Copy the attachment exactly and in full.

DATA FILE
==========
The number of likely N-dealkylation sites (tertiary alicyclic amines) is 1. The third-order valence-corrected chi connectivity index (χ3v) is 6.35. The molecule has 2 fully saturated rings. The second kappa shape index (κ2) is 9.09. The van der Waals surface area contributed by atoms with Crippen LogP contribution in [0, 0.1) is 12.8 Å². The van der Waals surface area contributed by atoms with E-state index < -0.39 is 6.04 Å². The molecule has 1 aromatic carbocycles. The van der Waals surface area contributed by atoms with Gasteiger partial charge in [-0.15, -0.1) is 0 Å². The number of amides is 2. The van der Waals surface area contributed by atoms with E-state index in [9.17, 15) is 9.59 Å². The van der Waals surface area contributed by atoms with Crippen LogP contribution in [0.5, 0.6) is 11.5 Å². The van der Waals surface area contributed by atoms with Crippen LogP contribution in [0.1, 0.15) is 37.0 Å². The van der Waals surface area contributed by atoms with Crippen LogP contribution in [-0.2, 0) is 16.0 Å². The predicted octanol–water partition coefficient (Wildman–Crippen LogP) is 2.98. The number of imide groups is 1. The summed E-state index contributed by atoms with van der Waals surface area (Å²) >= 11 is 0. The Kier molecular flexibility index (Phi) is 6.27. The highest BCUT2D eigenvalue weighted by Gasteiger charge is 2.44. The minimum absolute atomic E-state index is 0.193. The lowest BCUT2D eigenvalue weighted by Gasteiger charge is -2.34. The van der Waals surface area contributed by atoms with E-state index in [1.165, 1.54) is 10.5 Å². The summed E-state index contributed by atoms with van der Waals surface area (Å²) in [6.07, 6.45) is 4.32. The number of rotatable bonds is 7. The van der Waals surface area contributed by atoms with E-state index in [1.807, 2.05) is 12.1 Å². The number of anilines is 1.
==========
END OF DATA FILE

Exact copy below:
The number of likely N-dealkylation sites (tertiary alicyclic amines) is 1. The third-order valence-corrected chi connectivity index (χ3v) is 6.35. The molecule has 2 fully saturated rings. The second kappa shape index (κ2) is 9.09. The van der Waals surface area contributed by atoms with Crippen LogP contribution in [0, 0.1) is 12.8 Å². The van der Waals surface area contributed by atoms with E-state index < -0.39 is 6.04 Å². The molecule has 1 aromatic carbocycles. The van der Waals surface area contributed by atoms with Gasteiger partial charge in [-0.15, -0.1) is 0 Å². The number of amides is 2. The van der Waals surface area contributed by atoms with E-state index in [9.17, 15) is 9.59 Å². The van der Waals surface area contributed by atoms with Crippen LogP contribution in [0.5, 0.6) is 11.5 Å². The van der Waals surface area contributed by atoms with Crippen LogP contribution in [0.1, 0.15) is 37.0 Å². The van der Waals surface area contributed by atoms with Crippen LogP contribution in [-0.2, 0) is 16.0 Å². The predicted octanol–water partition coefficient (Wildman–Crippen LogP) is 2.98. The number of imide groups is 1. The summed E-state index contributed by atoms with van der Waals surface area (Å²) >= 11 is 0. The Kier molecular flexibility index (Phi) is 6.27. The highest BCUT2D eigenvalue weighted by Gasteiger charge is 2.44. The minimum absolute atomic E-state index is 0.193. The lowest BCUT2D eigenvalue weighted by Gasteiger charge is -2.34. The van der Waals surface area contributed by atoms with E-state index in [1.165, 1.54) is 10.5 Å². The summed E-state index contributed by atoms with van der Waals surface area (Å²) in [6.07, 6.45) is 4.32. The number of rotatable bonds is 7. The van der Waals surface area contributed by atoms with E-state index in [1.807, 2.05) is 12.1 Å². The number of anilines is 1.